Creative Writing

Then

Murky brown water filling the potholes littering the top yard, remnants from the morning’s showers, splashes up Ben and I’s wellies as we run towards the top barn. Dogs cry out from their kennels as we get closer, begging to be set free and nip at the heels of the last season’s fat lambs. Down in the yard below the cows can be heard bellowing out as they amble their way into the shippen, Grandad following close behind hurrying the stragglers in. Ben and I race through the open barn doors and across the wooden planks to the doorway on the other side, weaving in between the hay bales that have been left abandoned in a system of tunnels from last night’s game of hide and seek with Uncle Adam. We bound down the moss-covered stone steps, skidding to a halt at the familiar black and white animals blocking our path, placid, doe eyes stare peacefully on as they queue patiently at the entrance to the little shippen waiting to return to their stalls. Confidently, I push my way past my brother down onto the concrete and weave my way through the muscular mass of girls into the big shippen. Ben, not wanting to be left alone, follows close behind. Together we stand watching in awe as Grandad slaps the rumps of the cows, slipping skillfully in between to fix collars around their heads. After tieing all of the cows up and throwing them some feed, Grandad then gets started on cleaning the udders and attaching the milking cups. He moves around the cows effortlessly with no hesitation, these girls are his life and he is theirs.
After milking, the warmth of the house and hot tea beckons Grandad in. Ben and I don’t have time to waste. Our wellies squelch in the mud threatening to rip them off. Light blue silage bales perch precariously, piled high, taller than the faded red tractor abandoned in the centre of the yard. Tumbling and rolling, hissing and spitting like the wild farm cats we play! Ben and I could spend hours here, racing along the tops of the bales, pushing each other off and into the cracks or down to the thistles below. Unfortunately, we can’t as there are other, more exciting, things to be done. A beep of the horn tears us from our games and we head out in the back of Grandad’s land rover amongst the buckets of grain and bales of hay.

Now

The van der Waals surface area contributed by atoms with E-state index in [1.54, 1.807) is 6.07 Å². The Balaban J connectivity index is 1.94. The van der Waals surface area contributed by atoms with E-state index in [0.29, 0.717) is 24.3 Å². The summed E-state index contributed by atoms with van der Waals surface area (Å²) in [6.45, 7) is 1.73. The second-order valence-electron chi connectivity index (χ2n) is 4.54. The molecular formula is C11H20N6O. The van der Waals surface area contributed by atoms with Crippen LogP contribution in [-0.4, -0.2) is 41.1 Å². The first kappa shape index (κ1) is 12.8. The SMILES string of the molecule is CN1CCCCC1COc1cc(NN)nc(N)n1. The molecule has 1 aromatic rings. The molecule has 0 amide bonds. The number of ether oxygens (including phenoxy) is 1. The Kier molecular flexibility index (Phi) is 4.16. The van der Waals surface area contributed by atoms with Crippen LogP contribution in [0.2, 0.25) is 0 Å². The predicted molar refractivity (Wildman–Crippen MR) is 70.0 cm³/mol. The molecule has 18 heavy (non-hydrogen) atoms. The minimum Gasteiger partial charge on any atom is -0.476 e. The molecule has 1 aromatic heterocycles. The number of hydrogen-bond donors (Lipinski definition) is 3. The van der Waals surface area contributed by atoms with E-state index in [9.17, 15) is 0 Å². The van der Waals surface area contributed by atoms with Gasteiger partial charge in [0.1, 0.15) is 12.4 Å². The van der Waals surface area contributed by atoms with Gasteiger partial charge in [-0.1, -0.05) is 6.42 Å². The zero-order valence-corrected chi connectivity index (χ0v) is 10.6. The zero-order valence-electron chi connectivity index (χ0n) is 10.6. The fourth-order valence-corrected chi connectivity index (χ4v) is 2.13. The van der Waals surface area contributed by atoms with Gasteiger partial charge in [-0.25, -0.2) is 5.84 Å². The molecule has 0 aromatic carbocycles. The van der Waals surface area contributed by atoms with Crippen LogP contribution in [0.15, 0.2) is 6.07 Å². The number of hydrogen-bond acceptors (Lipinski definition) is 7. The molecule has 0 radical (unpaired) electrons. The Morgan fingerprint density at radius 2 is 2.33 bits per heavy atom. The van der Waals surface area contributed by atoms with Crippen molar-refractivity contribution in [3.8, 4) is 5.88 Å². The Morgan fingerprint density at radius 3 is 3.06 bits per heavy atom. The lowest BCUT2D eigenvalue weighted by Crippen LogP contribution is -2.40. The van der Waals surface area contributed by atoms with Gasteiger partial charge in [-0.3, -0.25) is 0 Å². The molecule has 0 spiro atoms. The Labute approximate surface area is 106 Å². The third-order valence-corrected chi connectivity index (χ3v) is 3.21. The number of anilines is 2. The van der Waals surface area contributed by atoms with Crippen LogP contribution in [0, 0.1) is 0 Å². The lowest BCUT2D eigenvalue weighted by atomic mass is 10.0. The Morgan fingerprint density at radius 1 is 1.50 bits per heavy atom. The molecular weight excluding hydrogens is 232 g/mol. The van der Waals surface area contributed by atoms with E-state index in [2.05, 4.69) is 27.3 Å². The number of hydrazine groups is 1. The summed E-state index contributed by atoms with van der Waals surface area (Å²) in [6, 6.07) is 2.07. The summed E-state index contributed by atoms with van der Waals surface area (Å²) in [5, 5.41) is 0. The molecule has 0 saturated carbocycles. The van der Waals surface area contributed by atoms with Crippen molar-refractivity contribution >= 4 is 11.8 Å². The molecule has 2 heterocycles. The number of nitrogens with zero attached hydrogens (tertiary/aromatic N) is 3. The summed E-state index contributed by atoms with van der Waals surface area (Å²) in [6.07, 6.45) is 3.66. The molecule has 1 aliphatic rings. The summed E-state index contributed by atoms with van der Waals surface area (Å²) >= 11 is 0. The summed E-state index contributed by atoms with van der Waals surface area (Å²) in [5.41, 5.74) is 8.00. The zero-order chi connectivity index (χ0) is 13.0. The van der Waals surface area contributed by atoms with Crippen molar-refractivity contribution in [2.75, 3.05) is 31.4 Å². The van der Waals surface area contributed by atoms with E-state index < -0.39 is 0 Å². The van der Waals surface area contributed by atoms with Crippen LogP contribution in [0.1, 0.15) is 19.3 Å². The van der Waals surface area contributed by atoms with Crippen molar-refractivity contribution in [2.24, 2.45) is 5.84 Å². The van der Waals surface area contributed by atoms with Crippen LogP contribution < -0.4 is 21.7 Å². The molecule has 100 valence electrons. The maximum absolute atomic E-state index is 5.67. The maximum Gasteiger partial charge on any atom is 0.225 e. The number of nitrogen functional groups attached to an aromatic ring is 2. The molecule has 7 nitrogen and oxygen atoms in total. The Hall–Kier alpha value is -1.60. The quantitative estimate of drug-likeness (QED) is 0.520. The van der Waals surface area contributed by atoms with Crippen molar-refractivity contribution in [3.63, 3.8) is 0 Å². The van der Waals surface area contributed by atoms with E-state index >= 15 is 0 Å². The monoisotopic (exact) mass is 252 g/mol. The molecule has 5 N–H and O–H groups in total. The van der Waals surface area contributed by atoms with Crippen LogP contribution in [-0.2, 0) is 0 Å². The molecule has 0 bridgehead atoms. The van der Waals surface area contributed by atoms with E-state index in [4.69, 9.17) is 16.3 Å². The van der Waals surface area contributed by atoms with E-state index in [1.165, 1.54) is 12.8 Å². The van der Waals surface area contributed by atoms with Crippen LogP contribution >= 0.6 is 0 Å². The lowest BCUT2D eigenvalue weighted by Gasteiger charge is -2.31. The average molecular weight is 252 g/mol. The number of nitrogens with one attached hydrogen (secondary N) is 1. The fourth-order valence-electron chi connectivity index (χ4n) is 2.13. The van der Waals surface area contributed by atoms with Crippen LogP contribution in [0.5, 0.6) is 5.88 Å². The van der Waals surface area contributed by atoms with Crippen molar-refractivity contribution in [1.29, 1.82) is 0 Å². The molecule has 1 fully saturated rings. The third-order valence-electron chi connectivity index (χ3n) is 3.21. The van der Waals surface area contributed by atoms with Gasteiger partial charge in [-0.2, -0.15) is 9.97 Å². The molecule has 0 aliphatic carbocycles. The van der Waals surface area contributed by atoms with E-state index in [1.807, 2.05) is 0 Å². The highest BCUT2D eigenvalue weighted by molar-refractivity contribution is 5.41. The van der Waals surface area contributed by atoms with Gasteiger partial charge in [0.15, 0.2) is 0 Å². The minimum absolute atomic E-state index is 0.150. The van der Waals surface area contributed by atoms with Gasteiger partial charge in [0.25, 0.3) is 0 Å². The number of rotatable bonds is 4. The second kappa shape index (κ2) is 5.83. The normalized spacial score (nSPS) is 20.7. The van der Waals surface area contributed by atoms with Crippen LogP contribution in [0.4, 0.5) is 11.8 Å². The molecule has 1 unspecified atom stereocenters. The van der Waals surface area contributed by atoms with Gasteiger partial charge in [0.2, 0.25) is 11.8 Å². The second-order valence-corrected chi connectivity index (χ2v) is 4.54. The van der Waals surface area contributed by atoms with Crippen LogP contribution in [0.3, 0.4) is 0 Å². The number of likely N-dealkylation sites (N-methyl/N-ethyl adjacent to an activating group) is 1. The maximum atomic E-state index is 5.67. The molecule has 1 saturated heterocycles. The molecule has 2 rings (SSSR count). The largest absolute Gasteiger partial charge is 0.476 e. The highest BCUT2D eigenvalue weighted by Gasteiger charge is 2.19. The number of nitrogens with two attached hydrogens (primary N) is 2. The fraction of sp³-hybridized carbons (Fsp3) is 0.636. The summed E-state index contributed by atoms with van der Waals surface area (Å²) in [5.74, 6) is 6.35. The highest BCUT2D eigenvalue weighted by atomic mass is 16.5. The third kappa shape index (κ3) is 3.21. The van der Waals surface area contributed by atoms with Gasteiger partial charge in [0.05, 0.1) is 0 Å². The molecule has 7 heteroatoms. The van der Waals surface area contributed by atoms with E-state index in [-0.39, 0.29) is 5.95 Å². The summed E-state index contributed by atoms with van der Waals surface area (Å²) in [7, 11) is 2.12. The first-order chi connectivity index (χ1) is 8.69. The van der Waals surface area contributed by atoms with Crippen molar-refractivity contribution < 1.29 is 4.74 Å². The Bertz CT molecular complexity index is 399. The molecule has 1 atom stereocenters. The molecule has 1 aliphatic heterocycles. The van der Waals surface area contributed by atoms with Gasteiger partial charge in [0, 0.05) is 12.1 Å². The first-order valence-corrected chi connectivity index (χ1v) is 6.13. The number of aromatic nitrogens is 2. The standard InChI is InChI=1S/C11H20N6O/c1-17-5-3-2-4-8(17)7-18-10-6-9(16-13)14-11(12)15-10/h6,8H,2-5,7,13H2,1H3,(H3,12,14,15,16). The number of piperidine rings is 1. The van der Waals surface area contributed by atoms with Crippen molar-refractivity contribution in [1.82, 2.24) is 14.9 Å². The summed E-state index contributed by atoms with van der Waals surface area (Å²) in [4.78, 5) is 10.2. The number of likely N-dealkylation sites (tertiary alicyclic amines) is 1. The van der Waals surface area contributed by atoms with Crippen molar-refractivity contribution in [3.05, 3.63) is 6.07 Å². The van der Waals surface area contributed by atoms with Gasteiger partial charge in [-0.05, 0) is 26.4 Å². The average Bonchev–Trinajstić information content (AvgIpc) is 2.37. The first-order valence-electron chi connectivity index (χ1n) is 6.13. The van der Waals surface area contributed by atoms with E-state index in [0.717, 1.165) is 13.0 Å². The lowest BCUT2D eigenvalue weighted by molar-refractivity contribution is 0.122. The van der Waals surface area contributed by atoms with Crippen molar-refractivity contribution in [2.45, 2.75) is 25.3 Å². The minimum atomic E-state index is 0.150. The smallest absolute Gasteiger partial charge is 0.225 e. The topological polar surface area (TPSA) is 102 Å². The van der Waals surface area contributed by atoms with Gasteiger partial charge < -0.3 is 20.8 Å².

Fat droplets pound down onto the slick, muddy layer coating the top yard, deep tracks cut through the surface, evidence of Grandad’s busy schedule. Trudging towards the shelter of the hay barn, frigid fingers of water chill my back as they evade the grasps of my coat’s collar. The dogs lay, sulking, in the small opening between the barn doors, anxious to run amongst the tangle of cow’s legs. Safe in the warmth of the barn, the sweet smell of dry hay and damp wood lingers in the air, tickling my nose. The faint murmuring of cows moving below, previously muffled by the thundering of the rain, becomes evident as I grow closer. Strands of hay latch on to the fleece of my pants as my legs brush past the neat stacks of hay filling the barn to its aching rafters. I stride through the doorway but falter in my steps as a powerful set of hind legs stick out of the entrance to the little shippen, blocking the bottom of the stairs. My heart thumps in my chest as my blood heats up and I clench my hands willing the shaking to stop. Closing my eyes all I can picture is their inky hollows staring into me, a void of emotion, I let out a ragged breath and when I open them again, the cow has fully moved inside out of my path. In her place now stands Grandad and together we walk around to the big shippen, our wellies slipping on the fresh mud brought in by the cows. A wave of familiarity crashes over me as we enter the room, everything is the same. The milk chugs along inside the pipes lining the ceiling like nothing has changed, and I suppose for it nothing has, it’s me that’s different. 
Grandad nods his head as he stumbles past Dad in the doorway, his small frame hunched and weary. Together Dad and I make our way to the Land Rover and as the engine croaks and the mud churns under the tyres, my eyes unintentionally wander to the light blue silage bales down in the yard below. Memories flood my head, the dam holding them back finally bursting, crumbling the walls so carefully had built around me. Images of our favourite times and our worst times: climbing trees, chasing cows – being chased by cows, punching each other, arguing, the funeral. A tear escapes my eye as I see him lying there, my beautiful brother Ben cold to the world around him. Hastily I push it away, there are things to be done. Grandad can’t do it all alone forever and right now he needs us. 

One Comment

  1. Watch some of your “tell” statements. For example: “After tieing all of the cows up and throwing them some feed.” How could you transform this description? Remember your senses!

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